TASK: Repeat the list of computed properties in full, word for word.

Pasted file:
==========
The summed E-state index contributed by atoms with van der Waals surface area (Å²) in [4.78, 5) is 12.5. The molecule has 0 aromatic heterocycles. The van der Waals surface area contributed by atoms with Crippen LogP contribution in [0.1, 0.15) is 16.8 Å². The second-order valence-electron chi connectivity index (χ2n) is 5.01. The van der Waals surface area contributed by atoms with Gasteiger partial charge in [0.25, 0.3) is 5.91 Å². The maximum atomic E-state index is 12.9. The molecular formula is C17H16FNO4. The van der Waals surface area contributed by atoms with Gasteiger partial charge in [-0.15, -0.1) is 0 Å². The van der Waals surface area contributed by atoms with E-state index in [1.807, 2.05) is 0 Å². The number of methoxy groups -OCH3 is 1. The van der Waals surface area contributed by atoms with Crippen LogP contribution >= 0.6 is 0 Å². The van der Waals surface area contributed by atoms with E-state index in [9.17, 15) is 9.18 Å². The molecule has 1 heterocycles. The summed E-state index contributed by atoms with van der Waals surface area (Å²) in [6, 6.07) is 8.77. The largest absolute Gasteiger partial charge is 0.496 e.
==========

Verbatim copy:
The summed E-state index contributed by atoms with van der Waals surface area (Å²) in [4.78, 5) is 12.5. The molecule has 0 aromatic heterocycles. The van der Waals surface area contributed by atoms with Crippen LogP contribution in [0.1, 0.15) is 16.8 Å². The second-order valence-electron chi connectivity index (χ2n) is 5.01. The van der Waals surface area contributed by atoms with Gasteiger partial charge in [0.25, 0.3) is 5.91 Å². The maximum atomic E-state index is 12.9. The molecular formula is C17H16FNO4. The van der Waals surface area contributed by atoms with Gasteiger partial charge in [-0.15, -0.1) is 0 Å². The van der Waals surface area contributed by atoms with E-state index in [1.807, 2.05) is 0 Å². The number of methoxy groups -OCH3 is 1. The van der Waals surface area contributed by atoms with Crippen LogP contribution >= 0.6 is 0 Å². The van der Waals surface area contributed by atoms with E-state index in [9.17, 15) is 9.18 Å². The molecule has 1 heterocycles. The summed E-state index contributed by atoms with van der Waals surface area (Å²) in [6, 6.07) is 8.77. The largest absolute Gasteiger partial charge is 0.496 e.